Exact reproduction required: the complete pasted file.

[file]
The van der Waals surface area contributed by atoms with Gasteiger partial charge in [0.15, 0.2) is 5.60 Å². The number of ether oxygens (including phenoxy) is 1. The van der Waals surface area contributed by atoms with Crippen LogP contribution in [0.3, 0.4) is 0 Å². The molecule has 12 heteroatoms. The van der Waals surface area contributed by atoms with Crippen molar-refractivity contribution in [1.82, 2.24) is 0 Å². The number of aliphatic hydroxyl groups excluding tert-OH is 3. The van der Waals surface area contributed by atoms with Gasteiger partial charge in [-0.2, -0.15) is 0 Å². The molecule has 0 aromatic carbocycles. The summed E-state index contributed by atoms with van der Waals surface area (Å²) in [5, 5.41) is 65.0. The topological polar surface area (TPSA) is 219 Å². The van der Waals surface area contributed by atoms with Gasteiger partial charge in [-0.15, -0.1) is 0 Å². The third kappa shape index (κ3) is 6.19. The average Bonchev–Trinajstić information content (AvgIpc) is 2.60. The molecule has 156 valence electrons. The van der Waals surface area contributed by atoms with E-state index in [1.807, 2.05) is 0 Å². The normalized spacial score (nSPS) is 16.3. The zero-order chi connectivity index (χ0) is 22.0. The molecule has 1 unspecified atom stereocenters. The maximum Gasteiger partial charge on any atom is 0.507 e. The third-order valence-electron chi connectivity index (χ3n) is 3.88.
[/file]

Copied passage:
The van der Waals surface area contributed by atoms with Gasteiger partial charge in [0.15, 0.2) is 5.60 Å². The number of ether oxygens (including phenoxy) is 1. The van der Waals surface area contributed by atoms with Crippen LogP contribution in [0.3, 0.4) is 0 Å². The molecule has 12 heteroatoms. The van der Waals surface area contributed by atoms with Crippen molar-refractivity contribution in [1.82, 2.24) is 0 Å². The number of aliphatic hydroxyl groups excluding tert-OH is 3. The van der Waals surface area contributed by atoms with Gasteiger partial charge in [-0.2, -0.15) is 0 Å². The molecule has 0 aromatic carbocycles. The summed E-state index contributed by atoms with van der Waals surface area (Å²) in [5, 5.41) is 65.0. The topological polar surface area (TPSA) is 219 Å². The van der Waals surface area contributed by atoms with Gasteiger partial charge in [-0.15, -0.1) is 0 Å². The third kappa shape index (κ3) is 6.19. The average Bonchev–Trinajstić information content (AvgIpc) is 2.60. The molecule has 156 valence electrons. The van der Waals surface area contributed by atoms with E-state index in [1.807, 2.05) is 0 Å². The normalized spacial score (nSPS) is 16.3. The zero-order chi connectivity index (χ0) is 22.0. The molecule has 1 unspecified atom stereocenters. The maximum Gasteiger partial charge on any atom is 0.507 e. The third-order valence-electron chi connectivity index (χ3n) is 3.88.